It’s been a great start to the season for Liam Fox’s Hearts B side, who are currently sitting second in their second season of Lowland League football.
Fox returned to the club in the summer, following Steven Naismith’s appointment as first team head coach and although we are only a third of the way through the campaign, the Wee Jambos have only suffered one defeat in their opening 11 league matches.
It’s no surprise to see the men in maroon growing in confidence following their inaugural season in the division. The Wee Jambos finished 13th last season and although many outsiders would’ve looked upon that as a poor season, the rewards of last season’s exploits are now fully on display.
The purpose of entering a B Team in the Lowland League has always been about player development over results, and while Fox acknowledges that statement to be accurate, he admits that there is always a will to win for anybody who gets involved in the beautiful game.
Speaking to the Official Hearts Website, he said: “The development of the players is by far the most important thing.
“This league offers the chance to have meaningful fixtures every week and then off the back of that, you can plan properly and review games. Individually, you can work on video during the week and hold extra sessions if that is what is required.
“But don’t let anyone tell you otherwise, anybody that gets involved in football wants to win and that will to win will always be there.
“It’s great for the players to be able to look at the league table and see themselves sitting second, but we’re only a third of the way into the season.”
Much like under Naismith, the Wee Jambos are playing a possession-based style of football under Fox and like last season, they are scoring plenty of goals.
The Wee Jambos found the net 75 times last season, and, at times, they were a joy to watch. Scoring some really good goals in many entertaining goal-laden matches.
The early season stats will highlight that they are on course to record a similar feat this season, having already bagged 27 goals in their 11 league matches to date.
The problem last season mainly surrounded keeping the ball out at the other end, perhaps unsurprisingly, while adjusting to the physicality of the league, the men in maroon regularly conceded from set pieces, particularly at the beginning of the season.
Naismith often used the word naïve when describing aspects of Hearts’ defending, but as the season continued, the youngsters became more street-smart, and Hearts’ form picked up, as confidence and belief grew.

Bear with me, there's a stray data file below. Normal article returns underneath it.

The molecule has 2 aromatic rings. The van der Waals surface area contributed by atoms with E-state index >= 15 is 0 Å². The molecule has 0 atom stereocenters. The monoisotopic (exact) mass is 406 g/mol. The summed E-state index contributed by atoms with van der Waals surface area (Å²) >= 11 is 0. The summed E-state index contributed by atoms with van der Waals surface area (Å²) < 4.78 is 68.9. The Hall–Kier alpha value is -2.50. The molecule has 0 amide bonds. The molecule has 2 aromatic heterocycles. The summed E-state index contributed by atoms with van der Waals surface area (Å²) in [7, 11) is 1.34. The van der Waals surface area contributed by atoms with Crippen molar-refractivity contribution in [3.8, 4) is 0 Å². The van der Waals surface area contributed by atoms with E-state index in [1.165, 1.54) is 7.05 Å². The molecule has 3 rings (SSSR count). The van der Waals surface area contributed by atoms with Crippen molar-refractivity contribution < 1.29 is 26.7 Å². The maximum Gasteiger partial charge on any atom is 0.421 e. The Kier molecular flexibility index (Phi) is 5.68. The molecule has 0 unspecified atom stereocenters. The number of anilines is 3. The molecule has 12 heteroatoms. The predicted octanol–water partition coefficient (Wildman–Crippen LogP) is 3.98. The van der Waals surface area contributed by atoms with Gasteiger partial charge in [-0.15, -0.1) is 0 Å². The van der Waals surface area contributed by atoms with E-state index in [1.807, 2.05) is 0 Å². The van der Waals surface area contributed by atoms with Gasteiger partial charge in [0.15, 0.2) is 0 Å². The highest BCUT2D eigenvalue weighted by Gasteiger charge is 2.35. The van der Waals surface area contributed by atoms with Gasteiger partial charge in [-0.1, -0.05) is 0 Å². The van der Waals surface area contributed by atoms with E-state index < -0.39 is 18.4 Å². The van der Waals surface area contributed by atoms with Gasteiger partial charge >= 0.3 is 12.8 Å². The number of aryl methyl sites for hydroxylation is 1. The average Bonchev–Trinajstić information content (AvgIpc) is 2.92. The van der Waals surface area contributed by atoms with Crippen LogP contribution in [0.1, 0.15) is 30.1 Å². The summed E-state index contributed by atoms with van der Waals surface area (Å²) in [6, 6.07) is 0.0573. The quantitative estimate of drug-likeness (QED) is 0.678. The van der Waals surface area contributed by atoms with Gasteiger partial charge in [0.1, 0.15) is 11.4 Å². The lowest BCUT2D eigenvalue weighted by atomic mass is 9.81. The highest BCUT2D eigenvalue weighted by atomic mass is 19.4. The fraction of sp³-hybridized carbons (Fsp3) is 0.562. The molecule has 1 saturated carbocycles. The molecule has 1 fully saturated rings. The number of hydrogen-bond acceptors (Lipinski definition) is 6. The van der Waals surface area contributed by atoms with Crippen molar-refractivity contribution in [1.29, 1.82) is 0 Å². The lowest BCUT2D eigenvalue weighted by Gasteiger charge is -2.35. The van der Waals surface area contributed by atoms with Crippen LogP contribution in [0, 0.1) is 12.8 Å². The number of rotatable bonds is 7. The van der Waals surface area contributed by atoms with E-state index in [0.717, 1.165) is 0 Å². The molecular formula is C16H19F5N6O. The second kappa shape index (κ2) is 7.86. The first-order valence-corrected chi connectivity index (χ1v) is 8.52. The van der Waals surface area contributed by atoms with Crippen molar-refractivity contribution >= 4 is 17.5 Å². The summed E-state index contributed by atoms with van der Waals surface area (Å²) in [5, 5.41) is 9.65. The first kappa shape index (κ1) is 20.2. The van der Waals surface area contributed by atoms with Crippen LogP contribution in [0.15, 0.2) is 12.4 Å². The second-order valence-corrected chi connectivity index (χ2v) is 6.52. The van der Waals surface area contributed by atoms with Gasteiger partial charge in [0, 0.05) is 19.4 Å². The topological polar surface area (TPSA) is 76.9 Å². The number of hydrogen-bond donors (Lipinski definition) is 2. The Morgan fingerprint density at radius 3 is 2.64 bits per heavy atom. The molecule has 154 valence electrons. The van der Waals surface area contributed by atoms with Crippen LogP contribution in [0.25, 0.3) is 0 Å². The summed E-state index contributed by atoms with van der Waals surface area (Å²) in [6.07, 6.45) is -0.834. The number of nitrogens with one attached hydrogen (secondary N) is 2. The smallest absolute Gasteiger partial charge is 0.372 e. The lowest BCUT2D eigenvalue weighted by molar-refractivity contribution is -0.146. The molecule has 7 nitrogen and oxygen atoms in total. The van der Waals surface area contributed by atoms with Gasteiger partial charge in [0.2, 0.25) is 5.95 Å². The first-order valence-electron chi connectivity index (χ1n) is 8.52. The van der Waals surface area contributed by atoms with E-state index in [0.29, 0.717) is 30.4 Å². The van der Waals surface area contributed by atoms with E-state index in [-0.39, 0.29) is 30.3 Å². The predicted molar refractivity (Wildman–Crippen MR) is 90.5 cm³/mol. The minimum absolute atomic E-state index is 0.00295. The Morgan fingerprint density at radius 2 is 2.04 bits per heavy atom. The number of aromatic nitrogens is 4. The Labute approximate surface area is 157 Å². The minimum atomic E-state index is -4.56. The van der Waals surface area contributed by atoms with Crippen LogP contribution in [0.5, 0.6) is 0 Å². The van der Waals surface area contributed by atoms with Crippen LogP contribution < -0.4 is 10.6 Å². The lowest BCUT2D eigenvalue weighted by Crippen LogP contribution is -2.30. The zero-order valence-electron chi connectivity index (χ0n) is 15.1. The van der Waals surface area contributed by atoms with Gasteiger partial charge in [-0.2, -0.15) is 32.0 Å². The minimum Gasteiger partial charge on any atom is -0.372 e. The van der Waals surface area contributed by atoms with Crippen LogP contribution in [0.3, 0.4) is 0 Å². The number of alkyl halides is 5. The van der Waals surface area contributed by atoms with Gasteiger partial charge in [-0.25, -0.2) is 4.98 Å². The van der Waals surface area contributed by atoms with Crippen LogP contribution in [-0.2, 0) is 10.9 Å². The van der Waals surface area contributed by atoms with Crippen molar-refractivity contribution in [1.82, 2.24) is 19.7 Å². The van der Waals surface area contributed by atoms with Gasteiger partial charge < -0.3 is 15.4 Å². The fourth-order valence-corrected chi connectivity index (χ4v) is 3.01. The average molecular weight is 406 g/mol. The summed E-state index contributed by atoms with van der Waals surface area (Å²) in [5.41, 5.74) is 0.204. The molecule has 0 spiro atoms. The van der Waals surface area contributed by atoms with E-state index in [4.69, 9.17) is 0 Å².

That is something the Wee Jambos have taken into this season and Fox is pleased with the early season form.
“The attitude and application of the players has been really good,” he continued. I am really pleased with that. They’ve worked very hard during pre-season to get fit and get up to speed.
“We are asking them to play a bit differently. To be really brave in possession, pass the ball and ask certain players to come and take the ball in positions where they’re under a bit of pressure. They are a very receptive group and I’m delighted with the way they’ve responded to that.
“Whenever you try do things slightly differently, there are always going to be points where there are mistakes. They are young players, who are still learning the game, so there will always be mistakes as they are searching for a level of consistency.
“We have to work every single day to continue to improve. Nobody gets carried away with a positive result or performance. The culture we have set is that every day is an opportunity to get better and the guys have embraced that, so long may that continue.”
On a personal level, in comparison to his recent roles at Dundee United and Aberdeen respectively, Fox’s new role at Tynecastle presented different challenges and he admits working with the Wee Jambos has given him a ‘spring in his step’.
“It’s definitely different but I’ve absolutely loved it,” he said. “The boys with their natural enthusiasm and desire to maximise every day and put so much effort into things has given me a real spring in my step again.
“Are there challenges? Of course. There are challenges with every role that you do but I am absolutely loving spending time with them and trying to develop them.
“All of these players are on their own journey and every day is a chance for them to get better. They are all fighting to reach the highest level they possibly can. They are all here because they want to play for Heart of Midlothian.
“My job is to try to install some good attitudes and habits to help them and guide them on their footballing journey.”